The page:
During an evening discussion focused on grief and resilience, one theme continued to pop up: the importance of stories and story sharing.
The noted panelists at the New York Open Center, including award-winning journalist Soledad O'Brien and noted Harvard scholar Henry Louis Gates, Jr., opened up about their own family histories, personal loss, and the things that helped them heal. And amidst the many nuggets of wisdom they passed on to the audience, quite a few of their prescriptions for resilience were applicable at any time in our lives, not only during a period of grieving.
Here are two huge benefits of storytelling that were highlighted during this dynamic conversation.
Stories help us feel connected.
I remember asking my grandmother where we were from. “America,” she would say. Before that? “It doesn’t matter.”
I once asked her something about her school years; she teared up, but remained silent. “I did not have a happy childhood.” Case closed.
My grandparents’ past was a complete mystery to me. And I am not alone.
While some kids grew up with tales of “remember when” and “when I was little…” around the dinner table, many others—often children of immigrants—were told little to nothing about their family’s narrative before they were born.
Soledad O’Brien, whose father came from Australia and her mother from Cuba, says her parents both decidedly left the past behind. “We’ll just start anew,” she says was their prevailing attitude. Like my family, O’Brien’s didn’t talk about the past at all. “Repressing things is a very solid strategy!” she said with a laugh.
Of course, it’s a strategy for coping and, yes, beginning anew. But apart from fueling that fresh start, the decision to bury family history—so common among immigrants in the first half of the 20th century—does nothing to connect the next generation to their past.
O’Brien was a Season Three guest on Finding Your Roots, and she says that she derived great value from learning more about her family history. “As you’re trying to figure out yourself, these threads begin to matter more and more,” she said.
“At the time, I was feeling insecure as an entrepreneur,” O’Brien said; but recalling her family’s history of perseverance, and drawing from that history of strength, “felt heartening, and emotional. There is this story that I’m connected to.”
Those stories helped O’Brien “feel somehow rooted to a place.” The stories made her feel connected. “Even if you don’t know you have a gaping hole, you do,” O’Brien said.
Stories bring genealogy to life.
DNA drove the original idea for Gates’s previous genealogical series, African American Lives, which explored race, roots, and identity with guests including Oprah Winfrey, Ben Carson, and Chris Rock. Gates would watch his subjects stare at new genealogical documents; they would read the words, but as he says, it wasn’t the pages of data that moved them. “They broke down and cried over the stories,” he recalls.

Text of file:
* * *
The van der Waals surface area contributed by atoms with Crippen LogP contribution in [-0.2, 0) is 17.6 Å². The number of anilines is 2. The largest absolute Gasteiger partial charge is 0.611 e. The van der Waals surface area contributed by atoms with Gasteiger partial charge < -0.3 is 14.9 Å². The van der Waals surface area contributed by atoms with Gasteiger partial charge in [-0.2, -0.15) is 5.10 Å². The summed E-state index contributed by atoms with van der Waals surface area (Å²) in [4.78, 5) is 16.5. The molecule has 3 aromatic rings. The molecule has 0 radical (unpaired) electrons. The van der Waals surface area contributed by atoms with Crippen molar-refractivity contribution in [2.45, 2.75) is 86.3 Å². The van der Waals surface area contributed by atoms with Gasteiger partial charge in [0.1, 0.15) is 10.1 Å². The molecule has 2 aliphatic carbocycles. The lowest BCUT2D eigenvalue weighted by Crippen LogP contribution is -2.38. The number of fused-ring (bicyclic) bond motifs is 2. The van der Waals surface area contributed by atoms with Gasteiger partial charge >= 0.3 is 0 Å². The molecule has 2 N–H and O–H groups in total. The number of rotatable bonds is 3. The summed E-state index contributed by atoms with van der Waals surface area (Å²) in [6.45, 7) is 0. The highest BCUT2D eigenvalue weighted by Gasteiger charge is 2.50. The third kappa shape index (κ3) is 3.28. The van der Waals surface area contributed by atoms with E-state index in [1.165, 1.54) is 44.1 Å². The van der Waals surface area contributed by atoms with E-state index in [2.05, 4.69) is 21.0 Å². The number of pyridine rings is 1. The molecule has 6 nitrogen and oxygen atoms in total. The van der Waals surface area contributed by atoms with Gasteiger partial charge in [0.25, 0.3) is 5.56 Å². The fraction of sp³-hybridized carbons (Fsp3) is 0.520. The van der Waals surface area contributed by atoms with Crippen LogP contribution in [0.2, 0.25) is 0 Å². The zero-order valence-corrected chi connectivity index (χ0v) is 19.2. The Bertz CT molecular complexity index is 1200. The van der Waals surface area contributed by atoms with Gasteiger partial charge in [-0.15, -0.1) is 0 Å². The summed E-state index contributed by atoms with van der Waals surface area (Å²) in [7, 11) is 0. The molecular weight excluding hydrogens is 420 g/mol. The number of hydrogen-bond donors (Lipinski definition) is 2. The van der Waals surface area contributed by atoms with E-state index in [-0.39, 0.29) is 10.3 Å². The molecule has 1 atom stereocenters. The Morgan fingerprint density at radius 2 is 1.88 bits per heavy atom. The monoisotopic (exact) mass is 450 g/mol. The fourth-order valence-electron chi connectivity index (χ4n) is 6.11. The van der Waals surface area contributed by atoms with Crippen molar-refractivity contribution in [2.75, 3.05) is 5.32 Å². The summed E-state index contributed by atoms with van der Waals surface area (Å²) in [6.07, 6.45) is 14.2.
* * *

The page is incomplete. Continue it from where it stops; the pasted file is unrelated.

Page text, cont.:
And so it is the stories that take center stage in his current PBS series, Finding Your Roots, whose fourth season, currently in production, will air this fall (guests include Larry David, Bernie Sanders, Amy Shumer, Ted Danson, and Paul Rudd).
“Every society has a genealogy tradition,” Gates said at the Open Center event.
“You are, in part, the sum of your ancestors” Gates said in the Washington Post, and researching one’s background helps people figure out “how you became uniquely you.”
“What you get from a genealogist is a binder of documents; you don’t get stories,” Gates said. “You have to translate that stuff into stories, and I’m very proud to be able to do that.”
Often guests on Finding Your Roots hire the team of genealogists from the show to continue their family research privately. They want to flesh out their family trees even further—and to “meet” more family members...discover their stories.
What is revealed can be life-changing to the guests, Gates said.
His own most treasured family heirloom remains to this day the one that jump-started his interest in family history: a photograph of his great-great grandmother Jane Gates. “It’s precious to me.” That connection with his own roots—Gates says he passes by and looks at the photo every day in his home—“gives me solidity and stability. It makes me feel good.”
And maybe that’s the best part of sharing stories, after all: Stories make us feel good.
As Soledad O’Brien said, “Stories are everything.”
- There are plenty of reasons to share family stories, from raising resilient kids to helping understand oneself.
- No one will tell your life stories but you. Start small by saving family photos & preserving stories so you create a lasting, meaningful legacy, one step at a time.
- Interested in working with a personal historian who can interview you or a family member to elicit & shape your stories for a book? Let's chat.